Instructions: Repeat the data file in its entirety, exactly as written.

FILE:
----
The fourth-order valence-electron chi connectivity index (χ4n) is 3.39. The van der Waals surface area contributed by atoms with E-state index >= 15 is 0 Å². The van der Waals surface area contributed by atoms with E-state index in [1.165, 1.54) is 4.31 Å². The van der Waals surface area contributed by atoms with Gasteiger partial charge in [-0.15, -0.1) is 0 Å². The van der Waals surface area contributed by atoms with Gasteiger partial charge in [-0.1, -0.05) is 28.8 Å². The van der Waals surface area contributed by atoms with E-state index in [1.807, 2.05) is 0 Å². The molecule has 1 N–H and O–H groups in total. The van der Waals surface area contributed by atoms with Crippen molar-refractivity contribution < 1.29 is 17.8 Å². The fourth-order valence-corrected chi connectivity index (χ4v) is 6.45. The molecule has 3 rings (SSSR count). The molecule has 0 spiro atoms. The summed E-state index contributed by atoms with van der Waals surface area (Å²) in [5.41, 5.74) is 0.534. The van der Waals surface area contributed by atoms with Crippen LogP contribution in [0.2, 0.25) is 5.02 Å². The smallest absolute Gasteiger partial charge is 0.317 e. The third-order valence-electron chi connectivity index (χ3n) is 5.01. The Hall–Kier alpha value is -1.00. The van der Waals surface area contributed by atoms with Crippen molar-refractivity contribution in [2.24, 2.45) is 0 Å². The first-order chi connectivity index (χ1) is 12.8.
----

The fourth-order valence-electron chi connectivity index (χ4n) is 3.39. The van der Waals surface area contributed by atoms with E-state index >= 15 is 0 Å². The van der Waals surface area contributed by atoms with E-state index in [1.165, 1.54) is 4.31 Å². The van der Waals surface area contributed by atoms with Gasteiger partial charge in [-0.15, -0.1) is 0 Å². The van der Waals surface area contributed by atoms with Gasteiger partial charge in [-0.1, -0.05) is 28.8 Å². The van der Waals surface area contributed by atoms with E-state index in [1.807, 2.05) is 0 Å². The molecule has 1 N–H and O–H groups in total. The van der Waals surface area contributed by atoms with Crippen molar-refractivity contribution < 1.29 is 17.8 Å². The fourth-order valence-corrected chi connectivity index (χ4v) is 6.45. The molecule has 3 rings (SSSR count). The molecule has 0 spiro atoms. The summed E-state index contributed by atoms with van der Waals surface area (Å²) in [5.41, 5.74) is 0.534. The van der Waals surface area contributed by atoms with Crippen LogP contribution in [0.2, 0.25) is 5.02 Å². The smallest absolute Gasteiger partial charge is 0.317 e. The third-order valence-electron chi connectivity index (χ3n) is 5.01. The Hall–Kier alpha value is -1.00. The van der Waals surface area contributed by atoms with Crippen molar-refractivity contribution in [2.24, 2.45) is 0 Å². The first-order chi connectivity index (χ1) is 12.8.